I have a photograph of my oldest son, taken when he was just a couple weeks old. His hands are clasped together under his cheek which is plump to the point of looking swollen. His lips are all squished in a frown. His forehead is wrinkled with a cascade of horizontal lines interrupted by the red V of a “stork bite” caused by stretched blood vessels. His temples are coated in grey fuzz and his hair, for all the world, looks as if he is the victim of male pattern baldness. His skin is blotchy. His eyes are heavy-lidded, unfocused and pointed in different directions. His expression is one of world-weariness. He looks less like a newborn you might find yawning sweetly in a television commercial and more like Terry Bradshaw regaining consciousness after a particularly destructive week of binge drinking.
This is, by far, my favorite baby picture. That’s not because it’s the cutest baby picture (there are far cuter baby pictures of both of my kids) but because it’s an authentic baby picture. Truth is, babies often don’t look right.
We are rarely presented with authentic newborns — not on commercials or in movies or on TV shows like when Murphy Brown somehow had a months-old sized “newborn” back in the 80s. When we are given a glimpse of real newborns, it’s by adoring parents who have gotten over the bizarre look of their kids and are forcing their acceptance upon you. The thing is, they no longer see the kid looking wrong. One week in, the kid looks right.
This is why so many parents tend to be shocked in those first days with the baby. You shouldn’t be surprised to find yourself gazing on a fresh baby with a potent mix of confusion and concern, wondering, “What exactly am I looking at here?”
The answer is pretty simple: the last few weeks in the womb and the trauma of exiting it affects the way a baby’s body looks. Also, human babies are born with a lot more development to do before they look like the baby parents probably expected.
That pointy conehead? Totally normal. The skull of a newborn is designed to be flexible so it can fit through the birth canal. It takes a bit before it becomes a nice round noggin. Unless of course, your kid was born via c-section, in which case their head is shaped as you’d expect. Lucky them.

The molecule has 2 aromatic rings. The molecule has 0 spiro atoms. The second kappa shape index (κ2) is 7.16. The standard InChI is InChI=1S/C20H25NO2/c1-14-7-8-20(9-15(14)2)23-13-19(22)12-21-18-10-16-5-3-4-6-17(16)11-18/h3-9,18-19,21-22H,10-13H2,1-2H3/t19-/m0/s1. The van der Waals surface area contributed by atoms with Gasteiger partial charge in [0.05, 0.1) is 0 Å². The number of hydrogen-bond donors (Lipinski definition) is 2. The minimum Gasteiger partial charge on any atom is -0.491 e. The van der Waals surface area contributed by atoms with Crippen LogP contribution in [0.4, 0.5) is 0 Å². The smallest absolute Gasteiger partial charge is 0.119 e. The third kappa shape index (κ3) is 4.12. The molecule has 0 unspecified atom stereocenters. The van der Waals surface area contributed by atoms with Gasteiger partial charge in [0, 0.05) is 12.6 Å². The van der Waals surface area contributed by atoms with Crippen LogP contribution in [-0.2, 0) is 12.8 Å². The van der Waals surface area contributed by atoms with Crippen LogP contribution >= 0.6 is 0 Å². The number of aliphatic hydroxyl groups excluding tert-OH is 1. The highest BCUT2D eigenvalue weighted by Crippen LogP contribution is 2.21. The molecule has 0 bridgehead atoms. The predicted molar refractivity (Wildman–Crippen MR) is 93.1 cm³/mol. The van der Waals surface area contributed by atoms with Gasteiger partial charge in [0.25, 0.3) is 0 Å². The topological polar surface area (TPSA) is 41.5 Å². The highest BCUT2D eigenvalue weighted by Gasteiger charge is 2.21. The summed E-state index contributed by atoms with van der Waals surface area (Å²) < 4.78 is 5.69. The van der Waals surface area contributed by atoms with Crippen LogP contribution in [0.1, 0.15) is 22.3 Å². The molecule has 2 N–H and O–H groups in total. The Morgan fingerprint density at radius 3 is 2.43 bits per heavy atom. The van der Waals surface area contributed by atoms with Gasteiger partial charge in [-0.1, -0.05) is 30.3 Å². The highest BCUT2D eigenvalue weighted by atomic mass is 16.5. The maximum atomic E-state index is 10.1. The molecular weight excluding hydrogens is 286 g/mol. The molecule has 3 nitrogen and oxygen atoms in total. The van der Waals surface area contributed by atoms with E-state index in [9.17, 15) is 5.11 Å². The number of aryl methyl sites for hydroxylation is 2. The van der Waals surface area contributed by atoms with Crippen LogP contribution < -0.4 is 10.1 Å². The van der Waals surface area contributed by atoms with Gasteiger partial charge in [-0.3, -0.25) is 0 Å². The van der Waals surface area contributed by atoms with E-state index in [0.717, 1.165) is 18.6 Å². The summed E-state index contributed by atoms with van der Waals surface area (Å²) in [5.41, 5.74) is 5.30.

That nightmare of blotchy, strangely colored and blemished skin? Normal. After all, the kid has been floating around in an amniotic soup for months and has emerged into a world of new microbes. Babies often have acne, birthmarks, and freaky-sounding skin conditions like pustular melanosis, erythema toxicum, milia and maybe even a yellow hue from jaundice.
Newborns also arrive with bowed legs, flat, puggish noses from being squished up in the womb, a coating of fine downy fur, and a weird waxy coating that protected their skin while in the womb. They might have floppy bent over ears and they probably won’t open their eyes very often. This is all incredibly normal, albeit shocking to anyone who assumed a cuddly little cooing baby version of themselves.
The good news is that the gremlin that you brought into the world will start looking more human right quick. For one, the trauma of birth on their body will fade. They’ll fill out in the right places. Bones will fuse properly and cartilage will stiffen.
Furthermore, parents get used to their weird-looking baby. They spend so much damned time looking at the baby, seeing if they’re asleep, why they’re crying, staring into their eyes as you change a diaper, that all those wrinkles and smooshes and marks become normal. You’ll see around the acne and notice their eyelashes, tiny toes, and baby-blue eyes (squinting through pug-like lids). You and your relatives will see them as adorable and precious because they are exactly that, despite how messed up their face might look. It’s a wonderful reminder that looks aren’t everything.
And in the end, that’s why I adore the picture of my hungover Terry Bradshaw baby. It shows me that even when life looks weird, it’s still just how it was intended to be.
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